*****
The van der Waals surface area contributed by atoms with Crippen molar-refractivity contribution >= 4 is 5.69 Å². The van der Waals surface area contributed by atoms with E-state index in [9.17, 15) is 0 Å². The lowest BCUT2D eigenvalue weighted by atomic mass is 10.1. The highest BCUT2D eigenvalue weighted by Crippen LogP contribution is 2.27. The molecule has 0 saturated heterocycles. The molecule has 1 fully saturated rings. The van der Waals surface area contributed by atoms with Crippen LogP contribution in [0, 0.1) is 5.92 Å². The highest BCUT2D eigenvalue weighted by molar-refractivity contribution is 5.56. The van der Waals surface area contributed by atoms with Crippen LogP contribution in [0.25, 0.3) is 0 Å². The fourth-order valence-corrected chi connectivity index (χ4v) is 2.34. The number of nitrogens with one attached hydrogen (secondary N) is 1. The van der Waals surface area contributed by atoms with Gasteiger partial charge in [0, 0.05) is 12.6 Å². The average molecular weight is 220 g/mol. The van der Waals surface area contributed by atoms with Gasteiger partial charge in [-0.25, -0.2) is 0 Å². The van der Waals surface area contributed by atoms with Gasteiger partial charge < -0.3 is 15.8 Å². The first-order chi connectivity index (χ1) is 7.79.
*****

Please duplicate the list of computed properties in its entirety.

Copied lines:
The van der Waals surface area contributed by atoms with Crippen molar-refractivity contribution >= 4 is 5.69 Å². The van der Waals surface area contributed by atoms with E-state index in [9.17, 15) is 0 Å². The lowest BCUT2D eigenvalue weighted by atomic mass is 10.1. The highest BCUT2D eigenvalue weighted by Crippen LogP contribution is 2.27. The molecule has 0 saturated heterocycles. The molecule has 1 fully saturated rings. The van der Waals surface area contributed by atoms with Crippen LogP contribution in [0, 0.1) is 5.92 Å². The highest BCUT2D eigenvalue weighted by molar-refractivity contribution is 5.56. The van der Waals surface area contributed by atoms with Crippen LogP contribution in [0.25, 0.3) is 0 Å². The fourth-order valence-corrected chi connectivity index (χ4v) is 2.34. The number of nitrogens with one attached hydrogen (secondary N) is 1. The van der Waals surface area contributed by atoms with Gasteiger partial charge in [0, 0.05) is 12.6 Å². The average molecular weight is 220 g/mol. The van der Waals surface area contributed by atoms with Gasteiger partial charge in [-0.25, -0.2) is 0 Å². The van der Waals surface area contributed by atoms with Gasteiger partial charge < -0.3 is 15.8 Å². The first-order chi connectivity index (χ1) is 7.79.